Rebounding from a dismal start to the year, the U.S. economy added 223,000 jobs in April, a solid gain that suggested that employers are helping fuel a durable if still subpar recovery.
The job growth helped lower the unemployment rate to 5.4 percent from 5.5 percent in March, the Labor Department said Friday. That is the lowest rate since May 2008, six months into the Great Recession.
The figures provided some reassurance that the economy is recovering from a harsh winter and other temporary headwinds that may have caused it to shrink in the first three months of the year. Yet the bounce back appears to be falling short of hopes that growth would finally accelerate in 2015 and top 3 percent for the first time in a decade.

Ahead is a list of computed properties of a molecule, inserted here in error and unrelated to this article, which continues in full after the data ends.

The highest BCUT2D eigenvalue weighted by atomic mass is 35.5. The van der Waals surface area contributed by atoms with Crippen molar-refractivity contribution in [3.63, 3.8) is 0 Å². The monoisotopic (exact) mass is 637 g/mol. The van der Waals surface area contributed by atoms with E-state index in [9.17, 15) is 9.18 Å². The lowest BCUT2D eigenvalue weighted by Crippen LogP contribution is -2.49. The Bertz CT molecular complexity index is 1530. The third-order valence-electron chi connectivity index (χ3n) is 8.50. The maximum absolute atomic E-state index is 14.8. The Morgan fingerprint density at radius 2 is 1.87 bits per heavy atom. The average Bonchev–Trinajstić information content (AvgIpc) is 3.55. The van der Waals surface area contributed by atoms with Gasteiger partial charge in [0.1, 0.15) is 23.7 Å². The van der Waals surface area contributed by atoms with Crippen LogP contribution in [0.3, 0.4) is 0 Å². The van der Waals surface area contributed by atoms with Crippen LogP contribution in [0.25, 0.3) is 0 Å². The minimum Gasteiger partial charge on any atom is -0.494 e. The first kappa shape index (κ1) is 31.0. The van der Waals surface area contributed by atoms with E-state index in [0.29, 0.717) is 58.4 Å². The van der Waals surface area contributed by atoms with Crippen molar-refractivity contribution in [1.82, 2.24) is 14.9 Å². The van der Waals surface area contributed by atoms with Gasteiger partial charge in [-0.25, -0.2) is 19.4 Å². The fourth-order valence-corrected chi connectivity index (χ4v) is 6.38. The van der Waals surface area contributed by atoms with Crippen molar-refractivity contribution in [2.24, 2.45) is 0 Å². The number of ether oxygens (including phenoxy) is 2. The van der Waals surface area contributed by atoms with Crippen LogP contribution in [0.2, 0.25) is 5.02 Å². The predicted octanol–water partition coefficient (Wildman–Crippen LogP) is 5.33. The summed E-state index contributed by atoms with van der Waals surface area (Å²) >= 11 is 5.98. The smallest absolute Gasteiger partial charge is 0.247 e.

Most analysts foresee growth of about 2.5 percent this year, similar to the modest expansion typical of much of the 6-year-old recovery.
March’s job gain was revised sharply lower, to 85,000 from 126,000. In the past three months, employers have added 191,000 positions, a decent total but well below last year’s average of 260,000.
“Job growth is going from great to good,” Michael Feroli, an economist at JPMorgan Chase, said.
One reason the economy hasn’t accelerated faster is that overseas economic turmoil is still holding back U.S. growth. A stronger dollar, which has made U.S. goods more expensive overseas, has cut into U.S. factory production. Manufacturers barely added jobs for a second straight month. And last year’s plunge in oil prices has caused drilling firms to lay off thousands of workers.